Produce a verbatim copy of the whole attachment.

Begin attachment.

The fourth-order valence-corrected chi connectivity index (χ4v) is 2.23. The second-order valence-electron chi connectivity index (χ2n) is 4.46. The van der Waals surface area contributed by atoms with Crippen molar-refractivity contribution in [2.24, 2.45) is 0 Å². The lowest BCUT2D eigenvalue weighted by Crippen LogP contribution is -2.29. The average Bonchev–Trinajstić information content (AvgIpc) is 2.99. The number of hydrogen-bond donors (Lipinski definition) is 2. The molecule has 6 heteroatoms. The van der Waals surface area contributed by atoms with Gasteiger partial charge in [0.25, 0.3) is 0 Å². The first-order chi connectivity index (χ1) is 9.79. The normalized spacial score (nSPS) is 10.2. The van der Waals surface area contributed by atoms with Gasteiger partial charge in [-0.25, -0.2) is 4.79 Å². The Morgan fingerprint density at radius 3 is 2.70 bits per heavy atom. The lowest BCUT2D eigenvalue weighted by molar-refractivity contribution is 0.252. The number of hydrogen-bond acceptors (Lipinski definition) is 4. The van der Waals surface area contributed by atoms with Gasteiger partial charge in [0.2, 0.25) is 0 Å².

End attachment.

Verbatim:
The fourth-order valence-corrected chi connectivity index (χ4v) is 2.23. The second-order valence-electron chi connectivity index (χ2n) is 4.46. The van der Waals surface area contributed by atoms with Crippen molar-refractivity contribution in [2.24, 2.45) is 0 Å². The lowest BCUT2D eigenvalue weighted by Crippen LogP contribution is -2.29. The average Bonchev–Trinajstić information content (AvgIpc) is 2.99. The number of hydrogen-bond donors (Lipinski definition) is 2. The molecule has 6 heteroatoms. The van der Waals surface area contributed by atoms with Gasteiger partial charge in [0.25, 0.3) is 0 Å². The first-order chi connectivity index (χ1) is 9.79. The normalized spacial score (nSPS) is 10.2. The van der Waals surface area contributed by atoms with Gasteiger partial charge in [-0.25, -0.2) is 4.79 Å². The Morgan fingerprint density at radius 3 is 2.70 bits per heavy atom. The lowest BCUT2D eigenvalue weighted by molar-refractivity contribution is 0.252. The number of hydrogen-bond acceptors (Lipinski definition) is 4. The van der Waals surface area contributed by atoms with Gasteiger partial charge in [0.2, 0.25) is 0 Å².